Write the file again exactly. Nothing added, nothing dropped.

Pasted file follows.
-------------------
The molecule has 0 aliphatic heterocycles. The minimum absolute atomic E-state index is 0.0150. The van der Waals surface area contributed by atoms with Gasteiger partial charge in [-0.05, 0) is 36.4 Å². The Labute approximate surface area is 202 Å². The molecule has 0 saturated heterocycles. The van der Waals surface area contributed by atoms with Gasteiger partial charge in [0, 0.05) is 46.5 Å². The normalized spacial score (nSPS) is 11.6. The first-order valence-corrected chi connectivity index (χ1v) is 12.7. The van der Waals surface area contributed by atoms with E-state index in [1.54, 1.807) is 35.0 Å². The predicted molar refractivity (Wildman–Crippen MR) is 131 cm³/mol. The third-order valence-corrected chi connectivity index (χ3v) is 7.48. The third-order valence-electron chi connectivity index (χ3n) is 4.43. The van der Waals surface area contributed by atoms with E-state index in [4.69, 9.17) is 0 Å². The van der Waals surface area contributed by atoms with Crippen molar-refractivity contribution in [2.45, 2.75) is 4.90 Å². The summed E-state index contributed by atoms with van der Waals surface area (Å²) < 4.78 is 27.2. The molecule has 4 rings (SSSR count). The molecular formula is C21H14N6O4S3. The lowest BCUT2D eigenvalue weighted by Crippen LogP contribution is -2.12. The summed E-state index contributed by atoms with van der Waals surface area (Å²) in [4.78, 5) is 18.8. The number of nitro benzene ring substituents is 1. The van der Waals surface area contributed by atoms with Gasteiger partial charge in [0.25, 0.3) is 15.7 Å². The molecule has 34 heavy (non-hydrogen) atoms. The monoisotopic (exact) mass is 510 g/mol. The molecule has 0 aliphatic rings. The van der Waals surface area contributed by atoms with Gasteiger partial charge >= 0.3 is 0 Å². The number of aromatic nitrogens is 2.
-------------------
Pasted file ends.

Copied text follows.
The molecule has 0 aliphatic heterocycles. The minimum absolute atomic E-state index is 0.0150. The van der Waals surface area contributed by atoms with Gasteiger partial charge in [-0.05, 0) is 36.4 Å². The Labute approximate surface area is 202 Å². The molecule has 0 saturated heterocycles. The van der Waals surface area contributed by atoms with Gasteiger partial charge in [0, 0.05) is 46.5 Å². The normalized spacial score (nSPS) is 11.6. The first-order valence-corrected chi connectivity index (χ1v) is 12.7. The van der Waals surface area contributed by atoms with E-state index in [1.54, 1.807) is 35.0 Å². The predicted molar refractivity (Wildman–Crippen MR) is 131 cm³/mol. The third-order valence-corrected chi connectivity index (χ3v) is 7.48. The third-order valence-electron chi connectivity index (χ3n) is 4.43. The van der Waals surface area contributed by atoms with E-state index in [4.69, 9.17) is 0 Å². The van der Waals surface area contributed by atoms with Crippen molar-refractivity contribution in [2.45, 2.75) is 4.90 Å². The summed E-state index contributed by atoms with van der Waals surface area (Å²) < 4.78 is 27.2. The molecule has 4 rings (SSSR count). The molecular formula is C21H14N6O4S3. The lowest BCUT2D eigenvalue weighted by Crippen LogP contribution is -2.12. The summed E-state index contributed by atoms with van der Waals surface area (Å²) in [4.78, 5) is 18.8. The number of nitro benzene ring substituents is 1. The van der Waals surface area contributed by atoms with Gasteiger partial charge in [0.25, 0.3) is 15.7 Å². The molecule has 34 heavy (non-hydrogen) atoms. The monoisotopic (exact) mass is 510 g/mol. The molecule has 0 aliphatic rings. The van der Waals surface area contributed by atoms with Gasteiger partial charge >= 0.3 is 0 Å². The number of aromatic nitrogens is 2.